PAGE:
Senate Majority Leader Chuck Schumer is forcing a procedural vote on the yet-to-be-completed bipartisan infrastructure bill Wednesday afternoon, potentially risking a setback in negotiations if Republicans follow through on their threats to vote against a bill “that doesn’t exist yet.”
“I think it’s not gonna turn out to be a hard vote for almost every Republican to decide that we’re not gonna vote to proceed to a bill that doesn’t exist yet,” Sen. Roy Blunt, R-Mo., said Tuesday. “This is not a very high standard to set.”
There’s angst over Schumer’s Wednesday deadline among even the most moderate Senate Republicans, signaling that it’s unlikely the bipartisan infrastructure vehicle will get the 60 votes – meaning at least 10 Republican votes – to proceed to debate.
Blunt’s broadside against the timeline Schumer, D-N.Y., set followed comments this week from Sen. Susan Collins, R-Maine, saying she hoped Schumer would “delay the vote to next week.” Sen. Bill Cassidy, R-La., also said that “unless Schumer doesn’t want this to happen, you need a little bit more time to get it right.”
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“A cynic would say that,” Cassidy added Monday when asked if Schumer is trying to kill the bipartisan effort so Democrats can move on to their massive $3.5 trillion spending plan via reconciliation. “I hope that the cynic is wrong.”
Even if the vote were to succeed the Senate would still face multiple steps to get to final passage, including a cloture vote to end debate, meaning Republicans would still be able to filibuster the final product. Because of that, Schumer maintains that he is forcing the vote now simply to prod the moderate senators negotiating the legislation to move faster.
“It is not a final deadline for legislative text. It is not a cynical ploy,” Schumer said on the Senate floor Tuesday. “It is not a fish-or-cut-bait moment. It is not an attempt to jam anyone. It is only a signal that the Senate is ready to get the process started – something the Senate has routinely done on other bipartisan bills this year.”
And some of the moderates involved in the negotiations note that if the vote fails the bill can be brought up for another vote when the text is finished.
“I hope they’ll continue,” Sen. Tim Kaine, D-Va., added on the state of negotiations if the Wednesday cloture vote fails. “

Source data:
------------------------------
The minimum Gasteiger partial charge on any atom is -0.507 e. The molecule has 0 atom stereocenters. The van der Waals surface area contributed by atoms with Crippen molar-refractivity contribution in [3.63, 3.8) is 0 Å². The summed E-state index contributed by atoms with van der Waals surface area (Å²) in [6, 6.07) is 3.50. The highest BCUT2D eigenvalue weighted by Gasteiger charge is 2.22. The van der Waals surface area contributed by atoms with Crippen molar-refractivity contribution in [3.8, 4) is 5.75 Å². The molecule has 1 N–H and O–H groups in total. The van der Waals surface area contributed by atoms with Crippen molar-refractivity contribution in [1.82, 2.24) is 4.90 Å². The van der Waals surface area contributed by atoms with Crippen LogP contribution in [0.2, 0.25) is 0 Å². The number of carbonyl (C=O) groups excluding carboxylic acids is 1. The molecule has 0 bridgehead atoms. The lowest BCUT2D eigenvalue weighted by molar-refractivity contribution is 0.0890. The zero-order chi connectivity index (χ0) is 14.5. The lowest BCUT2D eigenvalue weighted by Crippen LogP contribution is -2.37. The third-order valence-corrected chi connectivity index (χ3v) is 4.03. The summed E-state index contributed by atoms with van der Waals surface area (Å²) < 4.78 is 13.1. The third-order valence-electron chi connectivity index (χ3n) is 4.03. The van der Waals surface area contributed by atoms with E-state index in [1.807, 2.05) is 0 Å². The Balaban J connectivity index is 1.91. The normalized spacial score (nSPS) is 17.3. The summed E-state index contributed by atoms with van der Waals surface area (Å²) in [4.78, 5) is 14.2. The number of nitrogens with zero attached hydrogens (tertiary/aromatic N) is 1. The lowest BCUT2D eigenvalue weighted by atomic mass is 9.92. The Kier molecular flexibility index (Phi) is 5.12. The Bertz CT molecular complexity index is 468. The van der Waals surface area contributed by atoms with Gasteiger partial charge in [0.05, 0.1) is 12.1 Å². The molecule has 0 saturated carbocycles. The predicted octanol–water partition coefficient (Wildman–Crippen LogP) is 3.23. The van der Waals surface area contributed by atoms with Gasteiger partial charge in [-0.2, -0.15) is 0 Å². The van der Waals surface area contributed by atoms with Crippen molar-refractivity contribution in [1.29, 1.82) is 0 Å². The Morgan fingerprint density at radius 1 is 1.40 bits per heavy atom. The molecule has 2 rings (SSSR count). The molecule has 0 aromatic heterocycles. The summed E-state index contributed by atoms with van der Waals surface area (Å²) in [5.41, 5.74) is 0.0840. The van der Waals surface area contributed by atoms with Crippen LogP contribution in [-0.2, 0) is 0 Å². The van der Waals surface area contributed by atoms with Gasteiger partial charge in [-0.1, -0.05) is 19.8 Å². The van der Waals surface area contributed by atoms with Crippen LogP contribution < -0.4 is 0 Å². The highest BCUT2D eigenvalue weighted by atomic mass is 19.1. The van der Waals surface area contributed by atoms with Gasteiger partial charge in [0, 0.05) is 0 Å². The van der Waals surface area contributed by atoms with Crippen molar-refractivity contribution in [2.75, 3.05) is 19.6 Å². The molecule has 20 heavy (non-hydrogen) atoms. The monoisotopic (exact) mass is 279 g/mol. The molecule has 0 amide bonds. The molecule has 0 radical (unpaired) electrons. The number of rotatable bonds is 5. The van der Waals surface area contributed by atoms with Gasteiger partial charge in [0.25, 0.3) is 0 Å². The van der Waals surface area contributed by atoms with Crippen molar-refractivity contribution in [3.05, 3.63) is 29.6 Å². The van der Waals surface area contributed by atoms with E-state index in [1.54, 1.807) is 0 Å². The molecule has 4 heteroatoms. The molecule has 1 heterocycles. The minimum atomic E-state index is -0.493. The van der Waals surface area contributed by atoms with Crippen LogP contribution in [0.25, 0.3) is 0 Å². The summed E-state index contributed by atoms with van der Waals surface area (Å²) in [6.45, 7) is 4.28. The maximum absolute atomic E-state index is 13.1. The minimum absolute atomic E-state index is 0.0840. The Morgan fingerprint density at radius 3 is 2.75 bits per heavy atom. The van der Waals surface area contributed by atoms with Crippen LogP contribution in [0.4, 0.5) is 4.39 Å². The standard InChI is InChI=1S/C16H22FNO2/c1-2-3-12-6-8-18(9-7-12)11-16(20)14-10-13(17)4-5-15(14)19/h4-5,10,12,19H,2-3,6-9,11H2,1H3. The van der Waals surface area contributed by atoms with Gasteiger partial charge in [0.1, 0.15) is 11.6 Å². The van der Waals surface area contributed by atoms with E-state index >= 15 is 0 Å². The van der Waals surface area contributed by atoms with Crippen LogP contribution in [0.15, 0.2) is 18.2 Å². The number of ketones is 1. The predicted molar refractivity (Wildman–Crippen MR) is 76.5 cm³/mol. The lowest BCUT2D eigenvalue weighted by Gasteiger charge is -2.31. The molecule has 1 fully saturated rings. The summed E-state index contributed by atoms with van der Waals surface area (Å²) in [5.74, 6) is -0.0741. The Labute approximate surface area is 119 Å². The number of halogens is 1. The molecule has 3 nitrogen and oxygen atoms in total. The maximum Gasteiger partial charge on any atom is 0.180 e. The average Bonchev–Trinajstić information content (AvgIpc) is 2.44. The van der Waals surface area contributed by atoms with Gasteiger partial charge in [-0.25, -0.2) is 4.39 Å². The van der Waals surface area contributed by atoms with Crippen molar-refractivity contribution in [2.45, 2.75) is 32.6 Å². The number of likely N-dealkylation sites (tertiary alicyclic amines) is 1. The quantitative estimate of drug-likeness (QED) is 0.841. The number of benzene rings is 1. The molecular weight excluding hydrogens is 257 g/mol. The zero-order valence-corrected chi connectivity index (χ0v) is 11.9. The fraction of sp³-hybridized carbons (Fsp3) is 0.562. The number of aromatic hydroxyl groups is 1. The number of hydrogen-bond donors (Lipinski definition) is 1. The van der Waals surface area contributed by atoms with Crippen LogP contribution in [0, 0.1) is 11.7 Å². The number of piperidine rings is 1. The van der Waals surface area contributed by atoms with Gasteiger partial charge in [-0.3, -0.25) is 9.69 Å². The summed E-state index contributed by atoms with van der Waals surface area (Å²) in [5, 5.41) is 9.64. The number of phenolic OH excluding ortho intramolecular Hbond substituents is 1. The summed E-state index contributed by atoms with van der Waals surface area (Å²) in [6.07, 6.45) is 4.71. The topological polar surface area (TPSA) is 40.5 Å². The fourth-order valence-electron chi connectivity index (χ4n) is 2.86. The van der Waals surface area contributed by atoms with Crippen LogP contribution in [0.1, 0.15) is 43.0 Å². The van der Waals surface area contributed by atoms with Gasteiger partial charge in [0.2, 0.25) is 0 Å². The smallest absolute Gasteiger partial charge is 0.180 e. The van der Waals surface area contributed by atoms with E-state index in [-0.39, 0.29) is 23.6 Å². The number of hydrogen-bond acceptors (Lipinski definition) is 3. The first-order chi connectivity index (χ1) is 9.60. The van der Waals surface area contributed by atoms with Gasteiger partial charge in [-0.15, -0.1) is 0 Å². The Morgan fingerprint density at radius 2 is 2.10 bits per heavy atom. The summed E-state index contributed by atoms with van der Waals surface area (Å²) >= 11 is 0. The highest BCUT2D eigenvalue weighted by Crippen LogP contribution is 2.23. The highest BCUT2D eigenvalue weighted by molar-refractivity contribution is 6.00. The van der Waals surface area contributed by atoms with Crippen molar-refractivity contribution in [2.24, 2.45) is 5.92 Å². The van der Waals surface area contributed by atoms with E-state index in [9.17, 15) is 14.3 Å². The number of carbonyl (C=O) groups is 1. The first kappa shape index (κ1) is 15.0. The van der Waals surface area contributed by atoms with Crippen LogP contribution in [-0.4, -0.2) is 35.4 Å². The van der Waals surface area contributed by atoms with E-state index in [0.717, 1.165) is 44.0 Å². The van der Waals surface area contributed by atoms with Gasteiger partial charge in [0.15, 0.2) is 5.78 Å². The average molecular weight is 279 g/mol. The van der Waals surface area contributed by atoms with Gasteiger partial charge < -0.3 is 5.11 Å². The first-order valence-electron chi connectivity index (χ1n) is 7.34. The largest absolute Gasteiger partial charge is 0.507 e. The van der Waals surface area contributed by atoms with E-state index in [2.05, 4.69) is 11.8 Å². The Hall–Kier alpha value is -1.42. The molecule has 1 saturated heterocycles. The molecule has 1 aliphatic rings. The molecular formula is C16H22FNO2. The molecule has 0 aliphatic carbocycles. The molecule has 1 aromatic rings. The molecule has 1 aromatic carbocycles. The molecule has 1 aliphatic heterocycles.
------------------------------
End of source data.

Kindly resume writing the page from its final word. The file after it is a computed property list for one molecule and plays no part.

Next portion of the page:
“Of course” negotiations should continue if the infrastructure vote fails, Sen. Mitt Romney, R-Utah, also said. Cassidy also said he thinks negotiations will continue even if the cloture vote fails.
There’s also hope among the senators involved that an agreement not just on the framework of a bill but also on the particulars – including pay-fors and policy details – could be reached sometime Wednesday. That does not mean there will be a legislative text for Republicans to vote for. But it would represent significant progress in negotiations that could allow a subsequent vote to succeed in the coming days.
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“I really believe tomorrow – it will be done cause we are so close,” Sen. Jon Tester, D-Mont., said on Tuesday evening. “If this works out right we should be, we should be done with this thing by noon.”
The bipartisan infrastructure framework includes hard infrastructure projects that Republicans have said they can support, such as roads, bridges, public transit, water and broadband. Those provisions have essentially been carved out of the rest of Democrats’ agenda, which Schumer and Senate Democrats plan to advance separately via budget reconciliation, allowing them to bypass the 60-vote filibuster and therefore pass the legislation without any GOP votes.
“There is not one single Republican in the House or in the Senate who will pay or vote for this reckless tax and spending bill. Not a one,” Senate GOP Conference Chair John Barrasso, R-Wyo., said Tuesday of Democrats’ reconciliation bill. “To get this bill passed Nancy Pelosi and Chuck Schumer are going to have to make every Democrat walk the plank.”
Some liberal Democrats, meanwhile, are anxious to dispense with the bipartisan vote-wrangling in the Senate for infrastructure and move on to the reconciliation effort. Rep. Peter DeFazio, D-Ore., said earlier this week that the “whole thing falling apart is probably the best thing,” according to Politico.
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The key procedural vote on the bipartisan bill is scheduled for shortly after 2:30 p.m. on Wednesday. And what Schumer does if the vote fails, Blunt said Tuesday, could reflect just how serious he is about getting the Senate to pass a bipartisan infrastructure bill.
“I don’t know if this is an effort to kill the bipartisan bill effort or to speed it up. If it’s an effort to do anything but kill the bipartisan effort, the majority leader can easily accept a vote that doesn’t go to the bill and be willing to bring it up at a quick future time,” Blunt said.
“All he has to do is change his vote to the prevailing side and be willing to bring that up at a later time,” Blunt added, referencing a procedural trick Schumer could use to keep his options open for calling the bill back for another vote.
Fox News’ Caroline McKee, Chad Pergram, Megan Henney and Jason Donner contributed to this report.